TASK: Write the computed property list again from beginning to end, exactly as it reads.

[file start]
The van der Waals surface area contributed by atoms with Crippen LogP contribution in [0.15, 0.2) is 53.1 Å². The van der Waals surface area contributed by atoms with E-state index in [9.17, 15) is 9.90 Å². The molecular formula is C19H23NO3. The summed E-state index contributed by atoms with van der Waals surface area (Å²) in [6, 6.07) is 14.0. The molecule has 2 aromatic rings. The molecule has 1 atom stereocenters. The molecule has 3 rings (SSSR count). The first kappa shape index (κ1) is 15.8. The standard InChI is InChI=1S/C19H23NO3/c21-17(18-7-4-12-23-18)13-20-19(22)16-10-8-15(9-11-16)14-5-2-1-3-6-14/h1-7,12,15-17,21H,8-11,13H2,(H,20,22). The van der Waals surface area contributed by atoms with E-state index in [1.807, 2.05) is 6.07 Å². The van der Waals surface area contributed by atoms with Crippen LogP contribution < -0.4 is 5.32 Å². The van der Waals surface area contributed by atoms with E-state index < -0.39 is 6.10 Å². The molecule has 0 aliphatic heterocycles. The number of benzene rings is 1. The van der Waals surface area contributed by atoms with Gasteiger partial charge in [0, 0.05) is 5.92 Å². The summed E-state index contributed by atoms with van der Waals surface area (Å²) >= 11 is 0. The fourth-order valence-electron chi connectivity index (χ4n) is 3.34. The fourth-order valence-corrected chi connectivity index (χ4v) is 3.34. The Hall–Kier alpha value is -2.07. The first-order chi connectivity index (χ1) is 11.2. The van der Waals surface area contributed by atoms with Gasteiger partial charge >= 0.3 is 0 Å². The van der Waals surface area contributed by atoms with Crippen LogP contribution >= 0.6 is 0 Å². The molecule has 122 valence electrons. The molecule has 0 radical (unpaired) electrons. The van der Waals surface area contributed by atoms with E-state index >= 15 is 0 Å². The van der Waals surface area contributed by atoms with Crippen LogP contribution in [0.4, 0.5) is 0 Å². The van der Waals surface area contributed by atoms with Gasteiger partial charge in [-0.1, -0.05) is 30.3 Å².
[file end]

The van der Waals surface area contributed by atoms with Crippen LogP contribution in [0.15, 0.2) is 53.1 Å². The van der Waals surface area contributed by atoms with E-state index in [9.17, 15) is 9.90 Å². The molecular formula is C19H23NO3. The summed E-state index contributed by atoms with van der Waals surface area (Å²) in [6, 6.07) is 14.0. The molecule has 2 aromatic rings. The molecule has 1 atom stereocenters. The molecule has 3 rings (SSSR count). The first kappa shape index (κ1) is 15.8. The standard InChI is InChI=1S/C19H23NO3/c21-17(18-7-4-12-23-18)13-20-19(22)16-10-8-15(9-11-16)14-5-2-1-3-6-14/h1-7,12,15-17,21H,8-11,13H2,(H,20,22). The van der Waals surface area contributed by atoms with E-state index in [1.807, 2.05) is 6.07 Å². The van der Waals surface area contributed by atoms with Crippen LogP contribution < -0.4 is 5.32 Å². The van der Waals surface area contributed by atoms with E-state index < -0.39 is 6.10 Å². The molecule has 0 aliphatic heterocycles. The number of benzene rings is 1. The van der Waals surface area contributed by atoms with Gasteiger partial charge in [0, 0.05) is 5.92 Å². The summed E-state index contributed by atoms with van der Waals surface area (Å²) >= 11 is 0. The fourth-order valence-electron chi connectivity index (χ4n) is 3.34. The fourth-order valence-corrected chi connectivity index (χ4v) is 3.34. The Hall–Kier alpha value is -2.07. The first-order chi connectivity index (χ1) is 11.2. The van der Waals surface area contributed by atoms with Gasteiger partial charge >= 0.3 is 0 Å². The van der Waals surface area contributed by atoms with Crippen LogP contribution >= 0.6 is 0 Å². The molecule has 122 valence electrons. The molecule has 0 radical (unpaired) electrons. The van der Waals surface area contributed by atoms with E-state index >= 15 is 0 Å². The van der Waals surface area contributed by atoms with Crippen LogP contribution in [0.4, 0.5) is 0 Å². The van der Waals surface area contributed by atoms with Gasteiger partial charge in [-0.1, -0.05) is 30.3 Å².